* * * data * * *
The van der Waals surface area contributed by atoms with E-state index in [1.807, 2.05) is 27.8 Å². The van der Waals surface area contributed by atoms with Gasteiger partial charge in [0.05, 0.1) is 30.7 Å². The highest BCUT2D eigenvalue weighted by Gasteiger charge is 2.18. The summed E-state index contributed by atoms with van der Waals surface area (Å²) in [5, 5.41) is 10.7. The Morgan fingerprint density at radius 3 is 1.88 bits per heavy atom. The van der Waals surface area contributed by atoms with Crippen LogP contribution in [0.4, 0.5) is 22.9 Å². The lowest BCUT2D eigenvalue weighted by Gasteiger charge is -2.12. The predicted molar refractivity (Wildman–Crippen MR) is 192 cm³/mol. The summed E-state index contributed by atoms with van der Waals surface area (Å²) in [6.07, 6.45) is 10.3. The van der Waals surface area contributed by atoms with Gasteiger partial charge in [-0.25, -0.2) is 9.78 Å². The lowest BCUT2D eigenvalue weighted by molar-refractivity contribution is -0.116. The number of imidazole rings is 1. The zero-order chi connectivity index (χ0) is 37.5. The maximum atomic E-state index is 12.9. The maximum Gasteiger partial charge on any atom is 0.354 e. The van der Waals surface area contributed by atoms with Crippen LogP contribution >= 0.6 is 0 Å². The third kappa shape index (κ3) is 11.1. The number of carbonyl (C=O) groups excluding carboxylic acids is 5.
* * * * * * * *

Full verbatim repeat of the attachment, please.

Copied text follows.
The van der Waals surface area contributed by atoms with E-state index in [1.807, 2.05) is 27.8 Å². The van der Waals surface area contributed by atoms with Gasteiger partial charge in [0.05, 0.1) is 30.7 Å². The highest BCUT2D eigenvalue weighted by Gasteiger charge is 2.18. The summed E-state index contributed by atoms with van der Waals surface area (Å²) in [5, 5.41) is 10.7. The Morgan fingerprint density at radius 3 is 1.88 bits per heavy atom. The van der Waals surface area contributed by atoms with Crippen LogP contribution in [0.4, 0.5) is 22.9 Å². The lowest BCUT2D eigenvalue weighted by Gasteiger charge is -2.12. The predicted molar refractivity (Wildman–Crippen MR) is 192 cm³/mol. The summed E-state index contributed by atoms with van der Waals surface area (Å²) in [6.07, 6.45) is 10.3. The van der Waals surface area contributed by atoms with Gasteiger partial charge in [-0.25, -0.2) is 9.78 Å². The lowest BCUT2D eigenvalue weighted by molar-refractivity contribution is -0.116. The number of imidazole rings is 1. The zero-order chi connectivity index (χ0) is 37.5. The maximum atomic E-state index is 12.9. The maximum Gasteiger partial charge on any atom is 0.354 e. The van der Waals surface area contributed by atoms with Crippen LogP contribution >= 0.6 is 0 Å². The third kappa shape index (κ3) is 11.1. The number of carbonyl (C=O) groups excluding carboxylic acids is 5.